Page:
When Priya Dandawate was studying engineering at the University of Illinois, she moonlighted in local beauty parlors. She saw big inefficiencies in the salon industry that she thought the right technology could solve.
The idea stayed with her through college and she couldn’t shake it in her years working as a developer for Expedia and a program manager at Microsoft.
While still at Microsoft, she began working on Tousled, her idea to disrupt the salon industry with on-demand beauty and grooming services.
“I realized that I wouldn’t be satisfied until I left Microsoft and pursued it as a full-time endeavor,” she said.
Shortly after leaving Microsoft, Dandawate met Melissa O’Neill Albert, a longtime marketing exec with over 20 years of experience developing brands. The two decided to take the entrepreneurial plunge together.
“With her tremendous skills in marketing, PR, and business strategy, she is such a compliment to my skill set,” Dandawate said. “We have grown by leaps and bounds.”
They officially launched Tousled in 2015. Using the service, customers can request haircuts, manicures, massages, and other self-care services on-demand. Tousled suggests a licensed professional from the company’s network, who travels to the customer’s home, office, or other designated location.
Tousled also does monthly pop-ups with companies in the Seattle region, like Microsoft and Facebook.
We caught up with Dandawate for this Startup Spotlight, a regular GeekWire feature. Continue reading for her answers to our questionnaire.
Explain what you do so our parents can understand it: “Tousled is a marketplace that connects clients with beauty, barbering and wellness professionals for services when and where they want them.”
Inspiration hit us when: “Working as a software engineer at Microsoft, I kept thinking [about] applying technology to the outdated salon industry, where I spent many hours working while an engineering student. I kept thinking about the efficiencies and delight that technology could bring, especially given changing customer expectations.”
VC, Angel or Bootstrap: “Bootstrap, because that is where you need to start, and now getting ready to close our Angel round. If you don’t put some skin in the game, we don’t think it is fair to ask anyone else to.”
Our ‘secret sauce’ is: “The chemistry of our team and the fact that the foundation of our product is social. Yes, we are a marketplace, but we are also a beauty, grooming and wellness community. Tousled has Instagram and Facebook integration and is rich with shared photos, videos, conversations and content, leading to deep engagement.”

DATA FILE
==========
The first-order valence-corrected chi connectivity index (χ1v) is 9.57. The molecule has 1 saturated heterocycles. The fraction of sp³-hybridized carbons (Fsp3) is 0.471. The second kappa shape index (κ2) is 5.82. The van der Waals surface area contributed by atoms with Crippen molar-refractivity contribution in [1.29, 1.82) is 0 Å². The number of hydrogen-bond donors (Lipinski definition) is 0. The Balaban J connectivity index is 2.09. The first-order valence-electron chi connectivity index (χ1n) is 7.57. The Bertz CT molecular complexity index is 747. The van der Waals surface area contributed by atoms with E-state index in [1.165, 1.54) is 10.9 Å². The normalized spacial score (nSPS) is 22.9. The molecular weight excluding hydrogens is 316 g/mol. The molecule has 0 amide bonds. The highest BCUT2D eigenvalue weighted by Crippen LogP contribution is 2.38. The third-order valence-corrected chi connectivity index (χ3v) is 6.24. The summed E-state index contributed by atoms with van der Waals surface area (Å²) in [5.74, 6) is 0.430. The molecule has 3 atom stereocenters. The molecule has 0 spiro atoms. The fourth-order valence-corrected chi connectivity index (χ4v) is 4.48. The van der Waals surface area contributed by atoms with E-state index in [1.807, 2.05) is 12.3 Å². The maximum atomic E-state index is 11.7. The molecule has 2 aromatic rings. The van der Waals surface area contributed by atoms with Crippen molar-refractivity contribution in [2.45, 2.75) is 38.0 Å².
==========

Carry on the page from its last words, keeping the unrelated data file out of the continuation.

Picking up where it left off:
The smartest move we’ve made so far: “Keeping our costs down while we test different strategies and product revs.”
The biggest mistake we’ve made so far: “We think of them as ‘learning opportunities.’ Out of the gate, we assumed every tactic we used to get customers had to be ‘scalable,’ but it is good to be scrappy when you are starting. You need to figure out your product-market fit so find your customers any way you can.”
Would you rather have Gates, Zuckerberg or Bezos in your corner: “We’ll take Sheryl Sandberg. If you believe the adage, ‘if you want something done, give it to a busy person’ then who better than a woman? Sheryl keeps breaking ground with open, honest discussion of challenges women leaders face and responsibilities we juggle, advocating for strong women networks, particularly in tech.”
Our favorite team-building activity is: “Brainstorming. We love solving problems and, as a startup, we have new challenges every day. How do we automate certain information? What new feature should be built into the product? It is all in a day’s work.”
The biggest thing we look for when hiring is: “Passion and complimentary skill sets. We want people who believe in the vision for what we are building and can add value to our team – while not locking their knees. Flexibility is also key because the business grows in many ways you don’t expect.”
What’s the one piece of advice you’d give to other entrepreneurs just starting out: “Roll up your sleeves and don’t think you are above doing any part of the business. Melissa and I aren’t hair stylists, makeup artists or massage therapists, but, despite our work experience and education, we still sweep up hair, carry massage tables or go door-to-door soliciting customers. You have more respect for each role if you wear those shoes, and it helps you see your business from fresh perspectives.”